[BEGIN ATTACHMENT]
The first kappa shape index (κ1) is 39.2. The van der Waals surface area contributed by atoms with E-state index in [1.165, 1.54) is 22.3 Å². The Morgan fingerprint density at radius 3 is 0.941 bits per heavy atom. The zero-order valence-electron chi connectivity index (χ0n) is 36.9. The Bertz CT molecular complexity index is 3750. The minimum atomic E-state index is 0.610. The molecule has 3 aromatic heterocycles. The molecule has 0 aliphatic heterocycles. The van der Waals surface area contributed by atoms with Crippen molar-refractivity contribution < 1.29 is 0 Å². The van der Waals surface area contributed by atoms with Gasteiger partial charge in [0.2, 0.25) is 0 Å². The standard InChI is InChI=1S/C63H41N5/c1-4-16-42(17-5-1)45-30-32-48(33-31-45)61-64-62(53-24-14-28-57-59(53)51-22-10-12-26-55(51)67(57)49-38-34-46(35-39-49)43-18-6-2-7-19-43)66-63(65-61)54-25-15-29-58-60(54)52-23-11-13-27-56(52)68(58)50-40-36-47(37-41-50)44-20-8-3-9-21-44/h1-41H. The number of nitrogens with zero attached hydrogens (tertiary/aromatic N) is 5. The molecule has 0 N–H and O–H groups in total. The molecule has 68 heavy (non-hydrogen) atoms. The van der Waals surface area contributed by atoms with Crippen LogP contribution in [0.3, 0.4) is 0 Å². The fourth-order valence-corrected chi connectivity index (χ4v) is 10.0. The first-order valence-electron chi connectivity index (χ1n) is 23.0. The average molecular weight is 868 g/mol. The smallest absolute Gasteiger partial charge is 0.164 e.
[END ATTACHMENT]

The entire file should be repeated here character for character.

The first kappa shape index (κ1) is 39.2. The van der Waals surface area contributed by atoms with E-state index in [1.165, 1.54) is 22.3 Å². The Morgan fingerprint density at radius 3 is 0.941 bits per heavy atom. The zero-order valence-electron chi connectivity index (χ0n) is 36.9. The Bertz CT molecular complexity index is 3750. The minimum atomic E-state index is 0.610. The molecule has 3 aromatic heterocycles. The molecule has 0 aliphatic heterocycles. The van der Waals surface area contributed by atoms with Crippen molar-refractivity contribution < 1.29 is 0 Å². The van der Waals surface area contributed by atoms with Gasteiger partial charge in [0.2, 0.25) is 0 Å². The standard InChI is InChI=1S/C63H41N5/c1-4-16-42(17-5-1)45-30-32-48(33-31-45)61-64-62(53-24-14-28-57-59(53)51-22-10-12-26-55(51)67(57)49-38-34-46(35-39-49)43-18-6-2-7-19-43)66-63(65-61)54-25-15-29-58-60(54)52-23-11-13-27-56(52)68(58)50-40-36-47(37-41-50)44-20-8-3-9-21-44/h1-41H. The number of nitrogens with zero attached hydrogens (tertiary/aromatic N) is 5. The molecule has 0 N–H and O–H groups in total. The molecule has 68 heavy (non-hydrogen) atoms. The van der Waals surface area contributed by atoms with Crippen LogP contribution in [0.3, 0.4) is 0 Å². The fourth-order valence-corrected chi connectivity index (χ4v) is 10.0. The first-order valence-electron chi connectivity index (χ1n) is 23.0. The average molecular weight is 868 g/mol. The smallest absolute Gasteiger partial charge is 0.164 e.